California is home to both some of the hottest and coldest places in the US, but Death Valley truly takes the cake when it comes to heat! In fact, Death Valley has routinely been called the hottest place on earth in the summer months. Even in the winter, things don’t get comfortable for all but the most seasoned wilderness experts.
At 282 feet or 86 m below sea level, Death Valley is characterized by a dry, sandy desert and mountain barricades that box visitors (and heat) within. Death Valley’s – and the world’s – hottest temperature ever recorded was clocked on July 10, 1913, at 134 degrees Fahrenheit or 57 degrees Celsius at Furnace Creek – a census designated place in Death Valley.
That’s quite hot! But just why is Death Valley so hot compared to other deserts or on the planet? Let’s break down this question and more.
Factors that Influence Death Valley’s Heat
Death Valley is so oppressively hot not because of any one specific reason but because several factors combine to create a unique environment unlike any other found on earth. Let’s break down why Death Valley is so hot in detail.
For starters, the shape of Death Valley itself may contribute to the oppressive heat that never seems to go away. Remember, Death Valley is, well, a valley! It’s long and narrow and features high, steep mountain ranges on all sides.
How does this affect heat? As you may know from your elementary natural sciences class in school, hot air rises under normal circumstances. Then it condenses, cools off, and goes back down (sometimes bringing rain and snow with it).
But because the mountains are so tall (relative to Death Valley’s below sea level floor, that is) the air cools down before it reaches the peaks and it can cross over into other parts of California.
As a result, the cool air then sinks back to the valley floor and gets hot once again. As a result, Death Valley is trapped in a constant convection oven of a landscape. The air never escapes or goes high enough to really become cool, especially when you add the sun into the mix. Then the superheated air blows through the valley and things get even worse.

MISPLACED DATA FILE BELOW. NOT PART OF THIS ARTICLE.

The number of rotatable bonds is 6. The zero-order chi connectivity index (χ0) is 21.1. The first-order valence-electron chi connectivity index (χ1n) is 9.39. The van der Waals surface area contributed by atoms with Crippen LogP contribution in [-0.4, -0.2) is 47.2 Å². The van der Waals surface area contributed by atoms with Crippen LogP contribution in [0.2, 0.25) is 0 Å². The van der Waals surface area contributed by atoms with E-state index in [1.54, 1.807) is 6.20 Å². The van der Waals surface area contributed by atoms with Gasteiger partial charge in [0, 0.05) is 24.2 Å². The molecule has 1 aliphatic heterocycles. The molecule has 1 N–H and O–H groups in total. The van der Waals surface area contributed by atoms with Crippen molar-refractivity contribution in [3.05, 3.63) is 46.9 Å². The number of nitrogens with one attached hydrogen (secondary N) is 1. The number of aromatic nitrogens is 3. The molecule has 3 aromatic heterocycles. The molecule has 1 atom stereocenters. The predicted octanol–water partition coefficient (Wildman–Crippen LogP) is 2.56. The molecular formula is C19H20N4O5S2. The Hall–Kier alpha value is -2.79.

As noted above, Death Valley’s mountains are pretty high since the floor is so low (86 m below sea level, in fact). The steep mountains don’t make things any easier, trapping hot air within the valley for long periods of time and preventing moisture from descending easily.
Plus, the mountains make it very hard to get out of Death Valley if you are ever trapped there. That’s why you should only ever visit Death Valley when you are prepared, visit during the right time of year, and have the right equipment.
Lack of Rainfall
Also contributing to Death Valley’s endless heat is its lack of rainfall. In fact, this superhot hellscape only gets about 2 inches of rain per year. That’s far less than what most other deserts receive worldwide, which usually average around 10 inches of rain per year.
Because of this, there’s no chance for water to accumulate and suck up the heat or reflect sunlight. All that heat just goes into the sand and circulates because of the above-mentioned valley shape and tall mountains.
Lastly, Death Valley is home to precious little vegetation. Normally, vegetation absorbs the sun’s rays through photosynthesis. While this has a small effect on overall heat for an area, it does play a role in how hot a place will be in the long term.